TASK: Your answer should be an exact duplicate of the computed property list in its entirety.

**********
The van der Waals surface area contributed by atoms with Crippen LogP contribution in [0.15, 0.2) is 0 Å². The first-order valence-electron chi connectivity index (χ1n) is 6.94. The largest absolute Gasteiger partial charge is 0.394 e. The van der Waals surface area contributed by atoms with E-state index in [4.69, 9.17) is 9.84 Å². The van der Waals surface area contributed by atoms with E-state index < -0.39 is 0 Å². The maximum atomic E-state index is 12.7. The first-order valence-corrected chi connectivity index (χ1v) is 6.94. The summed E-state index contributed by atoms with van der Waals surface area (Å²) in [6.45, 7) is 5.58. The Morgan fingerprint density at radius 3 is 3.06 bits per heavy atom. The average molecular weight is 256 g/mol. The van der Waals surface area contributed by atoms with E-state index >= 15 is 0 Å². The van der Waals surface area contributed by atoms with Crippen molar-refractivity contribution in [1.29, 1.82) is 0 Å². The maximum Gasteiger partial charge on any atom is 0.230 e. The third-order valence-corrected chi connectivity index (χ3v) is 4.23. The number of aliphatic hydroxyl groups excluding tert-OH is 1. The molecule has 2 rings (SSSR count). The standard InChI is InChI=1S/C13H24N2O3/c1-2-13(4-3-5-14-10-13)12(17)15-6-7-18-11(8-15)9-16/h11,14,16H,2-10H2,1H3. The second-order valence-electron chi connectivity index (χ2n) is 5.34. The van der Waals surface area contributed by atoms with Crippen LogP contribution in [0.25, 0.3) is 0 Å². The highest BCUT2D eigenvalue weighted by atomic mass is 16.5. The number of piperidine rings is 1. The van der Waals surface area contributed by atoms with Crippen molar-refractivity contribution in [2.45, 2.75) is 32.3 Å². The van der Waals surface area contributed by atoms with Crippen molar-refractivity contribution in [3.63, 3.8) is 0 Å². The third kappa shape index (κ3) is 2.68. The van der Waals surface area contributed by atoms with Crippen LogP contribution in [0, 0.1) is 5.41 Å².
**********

The van der Waals surface area contributed by atoms with Crippen LogP contribution in [0.15, 0.2) is 0 Å². The first-order valence-electron chi connectivity index (χ1n) is 6.94. The largest absolute Gasteiger partial charge is 0.394 e. The van der Waals surface area contributed by atoms with E-state index in [4.69, 9.17) is 9.84 Å². The van der Waals surface area contributed by atoms with E-state index < -0.39 is 0 Å². The maximum atomic E-state index is 12.7. The first-order valence-corrected chi connectivity index (χ1v) is 6.94. The summed E-state index contributed by atoms with van der Waals surface area (Å²) in [6.45, 7) is 5.58. The Morgan fingerprint density at radius 3 is 3.06 bits per heavy atom. The average molecular weight is 256 g/mol. The van der Waals surface area contributed by atoms with E-state index >= 15 is 0 Å². The van der Waals surface area contributed by atoms with Crippen molar-refractivity contribution in [1.29, 1.82) is 0 Å². The maximum Gasteiger partial charge on any atom is 0.230 e. The third-order valence-corrected chi connectivity index (χ3v) is 4.23. The number of aliphatic hydroxyl groups excluding tert-OH is 1. The molecule has 2 rings (SSSR count). The standard InChI is InChI=1S/C13H24N2O3/c1-2-13(4-3-5-14-10-13)12(17)15-6-7-18-11(8-15)9-16/h11,14,16H,2-10H2,1H3. The second-order valence-electron chi connectivity index (χ2n) is 5.34. The van der Waals surface area contributed by atoms with Crippen LogP contribution in [0.25, 0.3) is 0 Å². The highest BCUT2D eigenvalue weighted by atomic mass is 16.5. The number of piperidine rings is 1. The van der Waals surface area contributed by atoms with Crippen molar-refractivity contribution in [2.45, 2.75) is 32.3 Å². The van der Waals surface area contributed by atoms with Crippen molar-refractivity contribution in [3.63, 3.8) is 0 Å². The third kappa shape index (κ3) is 2.68. The van der Waals surface area contributed by atoms with Crippen LogP contribution in [0, 0.1) is 5.41 Å².